In most wells, the liner or production string is the most important component. In HP/HT wells, the conductor string can be placed under greater loading and all sections of the well can be exposed to formation, temperature, and pressure changes that are greater than normal; therefore, the well should be examined from the whole-well perspective.
A well’s characteristics determine the cement-slurry properties and performance. A careful and thorough review of these characteristics is essential for designing an effective cement slurry and ensuring correct placement. Engineers should combine individual variables to develop a total-cement-job design.
Guidelines for improving cementing results are:
- Condition the drilling fluid to break its gel structure, thereby reducing its viscosity and improving its mobility.
- Use pipe movement to dislodge pockets of gelled, immobile drilling fluid.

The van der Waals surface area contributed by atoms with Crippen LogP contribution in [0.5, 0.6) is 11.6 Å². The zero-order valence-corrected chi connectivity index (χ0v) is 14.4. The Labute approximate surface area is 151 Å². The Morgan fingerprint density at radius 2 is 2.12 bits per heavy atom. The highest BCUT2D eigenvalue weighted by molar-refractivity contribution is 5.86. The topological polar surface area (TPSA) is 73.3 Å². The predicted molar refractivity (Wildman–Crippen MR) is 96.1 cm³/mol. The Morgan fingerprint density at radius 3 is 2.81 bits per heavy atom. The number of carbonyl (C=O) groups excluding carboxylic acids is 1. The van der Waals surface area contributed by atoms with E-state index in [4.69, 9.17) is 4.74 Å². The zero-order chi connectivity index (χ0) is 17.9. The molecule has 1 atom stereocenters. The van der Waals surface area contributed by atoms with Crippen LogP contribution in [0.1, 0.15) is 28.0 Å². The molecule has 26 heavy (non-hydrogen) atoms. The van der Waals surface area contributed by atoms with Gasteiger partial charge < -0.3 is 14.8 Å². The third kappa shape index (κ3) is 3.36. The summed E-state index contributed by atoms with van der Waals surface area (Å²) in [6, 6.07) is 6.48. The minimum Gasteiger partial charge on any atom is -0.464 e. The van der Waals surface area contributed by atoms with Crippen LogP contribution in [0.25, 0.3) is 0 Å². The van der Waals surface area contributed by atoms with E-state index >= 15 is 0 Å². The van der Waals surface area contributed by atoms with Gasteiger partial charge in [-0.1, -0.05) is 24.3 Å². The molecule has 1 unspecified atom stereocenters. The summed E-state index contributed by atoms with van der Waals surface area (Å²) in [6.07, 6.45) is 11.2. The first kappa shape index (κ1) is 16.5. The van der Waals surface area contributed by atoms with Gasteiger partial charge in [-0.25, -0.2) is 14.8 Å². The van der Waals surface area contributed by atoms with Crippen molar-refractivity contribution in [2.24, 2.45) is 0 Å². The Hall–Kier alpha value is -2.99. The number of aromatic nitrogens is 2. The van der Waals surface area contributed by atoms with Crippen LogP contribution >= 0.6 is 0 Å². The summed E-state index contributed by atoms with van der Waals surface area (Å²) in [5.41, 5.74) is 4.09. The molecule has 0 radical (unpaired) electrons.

- Use mechanical scratchers and wall cleaners to maximize pipe-movement effectiveness, which can erode excess drilling fluid.
- Centralize pipe in and near “critical” zones. A minimum of 70% casing standoff is recommended. Good pipe standoff helps increase drilling-fluid removal, thereby equalizing forces exerted by cement flowing up the annulus.
- Use the highest possible pump rates to get the greatest displacement efficiency.
- Use spacers and/or flushes to isolate dissimilar fluids and prevent potential contamination problems.
- Use a drilling fluid with a rheology that allows efficient drilling-fluid removal without raising the equivalent circulating density (ECD) to an unacceptable level.
- Use enough spacer and/or flush to allow adequate contact time (7 to 10 minutes contact and 500 to 1,000 ft of annulus).